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(Prison Poster 1)

Dorothy Garrett Coliseum,
Big Spring, Texas
March 14, 1987
12" x 18" (30.48cm x 45.72cm)

This is one of the rarest pieces in my collection. Done in oil crayon on coquille paper to imbue it with a period feel, I tried to make the entire poster appear as though it had been printed in the late 19th Century. Because of the name of the park, its location and the sheer visual weight of his image, I chose Quanah Parker to share the space with Willie. Quanah was the son of Cynthia Ann Parker, a white girl captured by the Comanches and Peta Nocona, a chief of the Quohada Comanche ? half-white and half-Comanche, he was the last free chief of the Comanche nation. His powerful visage works quite well with Willies countenance, especially as they share a love of pig-tales.

This is an extremely rare poster. It is one of two bills that I did for Clifford Antone personally. This one is promoting a benefit performance by Willie Nelson and the other doing the same for the The Fabulous Thunderbirds and Stevie Ray Vaughan & Double Trouble – together they are known in collecting circles as “the prison posters” When I found this out, it was thought that there was only one prison poster, that of SRV and the Thunderbirds. Actually, that one precedes this one by a month.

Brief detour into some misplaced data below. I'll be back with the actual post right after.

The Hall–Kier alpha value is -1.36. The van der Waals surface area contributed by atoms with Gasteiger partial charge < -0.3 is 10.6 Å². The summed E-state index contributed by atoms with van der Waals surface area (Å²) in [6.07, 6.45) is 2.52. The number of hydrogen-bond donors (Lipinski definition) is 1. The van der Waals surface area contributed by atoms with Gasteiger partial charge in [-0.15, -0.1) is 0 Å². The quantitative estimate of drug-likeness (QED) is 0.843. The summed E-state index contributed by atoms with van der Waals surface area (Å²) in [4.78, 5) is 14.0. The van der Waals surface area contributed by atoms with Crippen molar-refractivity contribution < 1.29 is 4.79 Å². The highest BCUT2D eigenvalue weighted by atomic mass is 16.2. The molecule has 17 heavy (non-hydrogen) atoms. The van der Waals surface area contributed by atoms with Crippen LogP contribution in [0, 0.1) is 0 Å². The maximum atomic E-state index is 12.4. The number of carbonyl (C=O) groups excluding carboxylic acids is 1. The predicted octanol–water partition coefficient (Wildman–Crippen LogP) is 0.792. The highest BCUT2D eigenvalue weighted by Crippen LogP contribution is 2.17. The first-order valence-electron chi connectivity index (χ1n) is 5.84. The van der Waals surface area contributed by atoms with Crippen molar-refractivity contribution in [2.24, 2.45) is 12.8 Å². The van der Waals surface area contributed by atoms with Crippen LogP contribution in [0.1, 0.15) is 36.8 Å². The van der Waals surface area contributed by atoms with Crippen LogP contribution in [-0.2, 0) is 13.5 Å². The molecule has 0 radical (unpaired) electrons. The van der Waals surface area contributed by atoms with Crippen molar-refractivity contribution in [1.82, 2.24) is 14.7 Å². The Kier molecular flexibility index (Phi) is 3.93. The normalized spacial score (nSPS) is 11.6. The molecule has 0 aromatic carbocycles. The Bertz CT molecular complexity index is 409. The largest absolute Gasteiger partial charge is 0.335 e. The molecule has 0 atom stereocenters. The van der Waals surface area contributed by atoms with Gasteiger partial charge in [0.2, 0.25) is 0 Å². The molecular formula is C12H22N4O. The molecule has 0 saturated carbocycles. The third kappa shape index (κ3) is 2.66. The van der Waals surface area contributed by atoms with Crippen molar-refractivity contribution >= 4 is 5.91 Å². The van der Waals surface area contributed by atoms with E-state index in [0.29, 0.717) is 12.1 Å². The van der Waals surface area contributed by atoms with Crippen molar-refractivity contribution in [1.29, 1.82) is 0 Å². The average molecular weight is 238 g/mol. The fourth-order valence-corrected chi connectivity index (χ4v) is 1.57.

In 1987 Clifford was winding up his first federal marijuana sentence at a minimum-security facility near Big Spring, Texas. As part of his community service he arranged for these benefit performances to raise funds for the preservation of the Comanche Trail Park Amphitheater - an excellent 6500-seat outdoor arena built by the National Recovery Administration (NRA) as a New Deal project in the 1930s. As this was a performance venue, it was the perfect type of project for Clifford. He called Tim O’Connor, who was managing Willie and The Austin Opry House at the time, asked for Willie’s assistance and he readily agreed. And so it was in this way that my two biggest poster clients, Antone’s and Willie Nelson were able to be brought together and incarnated in this one poster.

The concert itself, which was held in a much larger indoor arena, was a sell-out. A native-son of Texas, Willie was extremely well received and Big Spring got to hear Willie without going to Amarillo or Lubbock to do so. The amphitheater was repaired and enhanced from the funds raised from these performers. And it, in turn, provides for the art of other performers to come.

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